The Afrimat Construction Index (ACI) declined marginally in the second quarter of 2017.
The ACI is released by JSE-listed industrial minerals and construction materials miner and supplier Afrimat. It is a composite index of the level of activity in the building and construction sectors, compiled by economist Dr Roelof Botha.
According to Botha, the index was impacted on by low levels of business and consumer confidence during the second quarter of the year.
Confidence levels were mainly influenced by a series of political shocks, including major changes to the executive leadership at the National Treasury and the fiscal threat posed by losses at a number of State-owned enterprises.
Botha adds that policy uncertainty is acting as a constraint to the expansion of productive capacity in the economy.
Durable consumption expenditure by households also continues to decline in real terms.
Despite these and other well-publicised obstacles to construction activity and the economy, in general, the ACI only declined marginally in the second quarter of 2017, says Botha.
After reaching an eight-quarter high of 127 in the fourth quarter of last year, the ACI has now declined for two successive quarters to reach a level of 117 in the second quarter of 2017.
However, the construction sector remains on a stronger footing than seven years ago, with the ACI having expanded by 17.7% since the third quarter of 2010 (the base period) – almost 50% higher than the rate of growth of the economy as a whole over this period (in real terms).
Botha says the composite index provides a balanced and realistic view of activity in the construction sector, as it evens out the contradictory trends and conditions often portrayed by the individual components that comprise the index.
The ACI is calculated from nine constituent indicators, including the FNB Bureau for Economic Research building confidence index.
Botha says the expansion in construction activity since the third quarter of 2010, as indicated by the ACI, has been driven mainly by strong increases in four key indicators, namely retail sales values for hardware, glass and paint; employment in construction; the volume of mined building materials; and the value of buildings completed in large municipalities.
It remains a point of concern that the value of building plans approved by the larger municipalities continues to perform poorly, while confidence levels in the construction sector declined dramatically in the second quarter of 2017.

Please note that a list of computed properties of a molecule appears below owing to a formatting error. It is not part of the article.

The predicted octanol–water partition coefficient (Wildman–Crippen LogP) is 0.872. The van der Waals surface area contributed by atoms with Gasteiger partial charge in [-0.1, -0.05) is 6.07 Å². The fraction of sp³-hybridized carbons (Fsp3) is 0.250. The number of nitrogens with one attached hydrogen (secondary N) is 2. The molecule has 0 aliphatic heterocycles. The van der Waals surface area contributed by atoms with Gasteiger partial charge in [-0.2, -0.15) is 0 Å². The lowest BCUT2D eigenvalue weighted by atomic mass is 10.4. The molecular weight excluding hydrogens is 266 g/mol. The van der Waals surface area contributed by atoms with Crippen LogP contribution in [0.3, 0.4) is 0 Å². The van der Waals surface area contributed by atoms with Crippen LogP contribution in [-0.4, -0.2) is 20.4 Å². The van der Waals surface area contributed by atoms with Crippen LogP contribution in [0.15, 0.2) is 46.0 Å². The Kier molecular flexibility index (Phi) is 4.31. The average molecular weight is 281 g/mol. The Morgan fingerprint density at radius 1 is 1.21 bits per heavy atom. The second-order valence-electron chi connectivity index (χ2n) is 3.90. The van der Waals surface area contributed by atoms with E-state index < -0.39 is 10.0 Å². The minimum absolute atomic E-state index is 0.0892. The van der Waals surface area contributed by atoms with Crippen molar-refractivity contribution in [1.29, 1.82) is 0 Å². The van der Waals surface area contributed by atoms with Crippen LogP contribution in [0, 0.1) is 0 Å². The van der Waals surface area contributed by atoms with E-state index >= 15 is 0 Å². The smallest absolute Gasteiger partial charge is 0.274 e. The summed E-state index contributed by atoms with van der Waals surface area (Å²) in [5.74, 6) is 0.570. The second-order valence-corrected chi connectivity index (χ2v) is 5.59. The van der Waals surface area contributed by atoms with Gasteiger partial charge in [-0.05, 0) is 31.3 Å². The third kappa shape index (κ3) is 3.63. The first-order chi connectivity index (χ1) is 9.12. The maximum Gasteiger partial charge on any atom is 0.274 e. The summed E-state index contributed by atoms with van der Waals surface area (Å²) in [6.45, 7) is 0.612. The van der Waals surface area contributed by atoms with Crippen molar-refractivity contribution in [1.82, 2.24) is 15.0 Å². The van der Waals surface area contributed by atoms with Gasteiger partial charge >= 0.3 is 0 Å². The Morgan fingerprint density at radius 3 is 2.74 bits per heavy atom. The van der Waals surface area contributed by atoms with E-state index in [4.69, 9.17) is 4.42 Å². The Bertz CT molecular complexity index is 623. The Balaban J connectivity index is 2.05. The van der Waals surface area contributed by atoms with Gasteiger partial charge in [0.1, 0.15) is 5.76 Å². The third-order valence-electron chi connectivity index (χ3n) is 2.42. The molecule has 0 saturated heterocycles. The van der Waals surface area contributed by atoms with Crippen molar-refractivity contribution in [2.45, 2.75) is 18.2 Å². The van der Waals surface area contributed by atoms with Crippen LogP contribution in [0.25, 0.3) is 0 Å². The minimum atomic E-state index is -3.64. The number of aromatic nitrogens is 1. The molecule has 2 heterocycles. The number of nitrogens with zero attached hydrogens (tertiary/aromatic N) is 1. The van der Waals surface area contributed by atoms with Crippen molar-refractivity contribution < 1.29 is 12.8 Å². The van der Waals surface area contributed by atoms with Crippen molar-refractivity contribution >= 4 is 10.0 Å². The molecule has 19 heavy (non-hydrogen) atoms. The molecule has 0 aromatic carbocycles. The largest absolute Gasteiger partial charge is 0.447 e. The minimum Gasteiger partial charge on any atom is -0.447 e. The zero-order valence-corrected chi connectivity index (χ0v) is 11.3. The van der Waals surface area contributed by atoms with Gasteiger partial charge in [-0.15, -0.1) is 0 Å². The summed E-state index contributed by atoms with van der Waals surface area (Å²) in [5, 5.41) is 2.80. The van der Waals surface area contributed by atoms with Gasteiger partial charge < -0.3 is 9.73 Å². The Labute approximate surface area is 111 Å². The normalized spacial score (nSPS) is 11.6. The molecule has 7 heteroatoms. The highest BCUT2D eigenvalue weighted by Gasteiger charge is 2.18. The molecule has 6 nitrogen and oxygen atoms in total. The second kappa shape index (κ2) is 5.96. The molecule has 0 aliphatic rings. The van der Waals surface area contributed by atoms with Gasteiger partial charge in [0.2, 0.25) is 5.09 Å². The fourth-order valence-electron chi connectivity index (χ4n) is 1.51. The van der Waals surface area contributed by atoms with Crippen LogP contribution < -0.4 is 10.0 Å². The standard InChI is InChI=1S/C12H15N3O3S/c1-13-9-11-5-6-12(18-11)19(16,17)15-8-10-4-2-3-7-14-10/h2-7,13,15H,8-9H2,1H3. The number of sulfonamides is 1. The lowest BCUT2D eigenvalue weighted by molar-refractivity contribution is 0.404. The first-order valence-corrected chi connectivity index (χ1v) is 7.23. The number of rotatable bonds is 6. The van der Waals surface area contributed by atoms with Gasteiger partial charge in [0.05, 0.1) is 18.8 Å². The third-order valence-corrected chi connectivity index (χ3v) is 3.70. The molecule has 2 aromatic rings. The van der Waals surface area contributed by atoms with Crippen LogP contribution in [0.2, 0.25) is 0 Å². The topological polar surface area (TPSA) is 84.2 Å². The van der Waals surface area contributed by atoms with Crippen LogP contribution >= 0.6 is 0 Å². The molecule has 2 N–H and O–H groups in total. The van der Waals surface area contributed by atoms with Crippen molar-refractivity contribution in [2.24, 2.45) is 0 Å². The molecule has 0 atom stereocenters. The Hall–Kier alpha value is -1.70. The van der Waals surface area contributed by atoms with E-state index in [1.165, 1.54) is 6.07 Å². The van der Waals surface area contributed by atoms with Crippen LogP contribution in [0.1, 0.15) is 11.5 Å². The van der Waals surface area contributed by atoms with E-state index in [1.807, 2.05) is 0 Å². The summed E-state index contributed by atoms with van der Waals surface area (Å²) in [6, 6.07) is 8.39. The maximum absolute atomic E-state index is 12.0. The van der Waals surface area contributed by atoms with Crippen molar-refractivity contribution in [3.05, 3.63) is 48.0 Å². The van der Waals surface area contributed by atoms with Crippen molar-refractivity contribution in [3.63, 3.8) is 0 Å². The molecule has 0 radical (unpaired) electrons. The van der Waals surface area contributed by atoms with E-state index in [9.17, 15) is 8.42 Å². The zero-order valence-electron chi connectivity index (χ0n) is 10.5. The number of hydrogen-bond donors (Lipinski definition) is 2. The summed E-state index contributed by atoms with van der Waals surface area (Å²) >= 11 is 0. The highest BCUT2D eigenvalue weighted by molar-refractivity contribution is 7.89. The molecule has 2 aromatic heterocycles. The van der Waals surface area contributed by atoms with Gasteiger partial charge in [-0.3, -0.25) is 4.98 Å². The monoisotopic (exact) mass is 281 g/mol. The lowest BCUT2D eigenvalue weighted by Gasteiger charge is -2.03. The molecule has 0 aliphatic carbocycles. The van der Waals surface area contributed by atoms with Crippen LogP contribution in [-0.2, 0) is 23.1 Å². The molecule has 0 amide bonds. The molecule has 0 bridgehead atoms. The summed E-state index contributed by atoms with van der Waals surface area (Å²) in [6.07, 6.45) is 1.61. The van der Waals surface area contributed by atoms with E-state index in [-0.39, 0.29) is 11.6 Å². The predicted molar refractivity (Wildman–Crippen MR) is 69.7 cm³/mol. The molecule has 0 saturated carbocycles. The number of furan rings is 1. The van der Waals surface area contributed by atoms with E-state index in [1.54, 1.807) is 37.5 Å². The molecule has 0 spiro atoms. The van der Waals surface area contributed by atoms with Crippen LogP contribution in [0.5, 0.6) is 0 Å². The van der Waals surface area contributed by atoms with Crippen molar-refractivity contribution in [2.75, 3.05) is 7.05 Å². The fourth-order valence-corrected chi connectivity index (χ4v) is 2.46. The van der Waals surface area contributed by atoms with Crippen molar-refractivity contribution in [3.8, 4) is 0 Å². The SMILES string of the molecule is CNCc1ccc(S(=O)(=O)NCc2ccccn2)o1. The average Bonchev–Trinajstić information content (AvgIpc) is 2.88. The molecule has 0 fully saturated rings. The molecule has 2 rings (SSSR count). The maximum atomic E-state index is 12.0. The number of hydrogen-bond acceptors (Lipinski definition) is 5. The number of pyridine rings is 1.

Formal employment in the industry also took a knock between April and June 2017.
Botha believes that the tide may be turning for construction activity.
“Fortunately, the South African Reserve Bank decided to ease the debt servicing burden of South African households and businesses, with a marginal decline in the repo rate announced in July 2017. “Owing to a sharp retreat of inflationary pressures in the South African economy, further interest rate cuts are widely expected, which is likely to witness a return to a positive ACI trend before the end of the year”.
Botha also points out that the South African economy expanded by more than 1% during the first half of the year – the first time growth of this order has occurred since the beginning of 2015.
“Construction sector output is traditionally a lagged indicator of overall economic activity. Prospects are likely to improve into the second half of the year, as the country’s gross domestic product starts to build momentum on the back of higher world growth, lower interest rates and the recovery of several key export commodities.”
While activity in the construction sector has tightened, the sector remains attractive for companies such as Afrimat, being well diversified, nimble and positioned to work on medium to small projects, says Afrimat CEO Andries van Heerden.
“Granted, you have to remain on your toes and ever vigilant to opportunities,” he adds.
“The results of this study are showing that construction is a sector in which government spend is still taking place and, given economic constraints, it is natural for the sector to come off slightly.
“However, if companies position themselves correctly on product quality, price and service delivery, they should be able to make a decent return for shareholders.”
As December Looms
The results of the second-quarter ACI relate largely to the psychological effects of the Cabinet reshuffle during this period, notes Van Heerden.
“It was as if everything came to a complete standstill for six weeks.”
In addition, the number of public holidays in April, as well as the dates, reduced trading significantly, while the last heavy summer rains in Gauteng also played a role, notes Van Heerden.
July, August and September, however, look much stronger, which means that the third-quarter ACI should show some improvement.
Looking ahead to December, when the African National Congress elects its new president, Van Heerden believes that any negative news is already priced into the market, while he questions whether the industry is sufficiently geared to deal with the positive effects “of any good news”.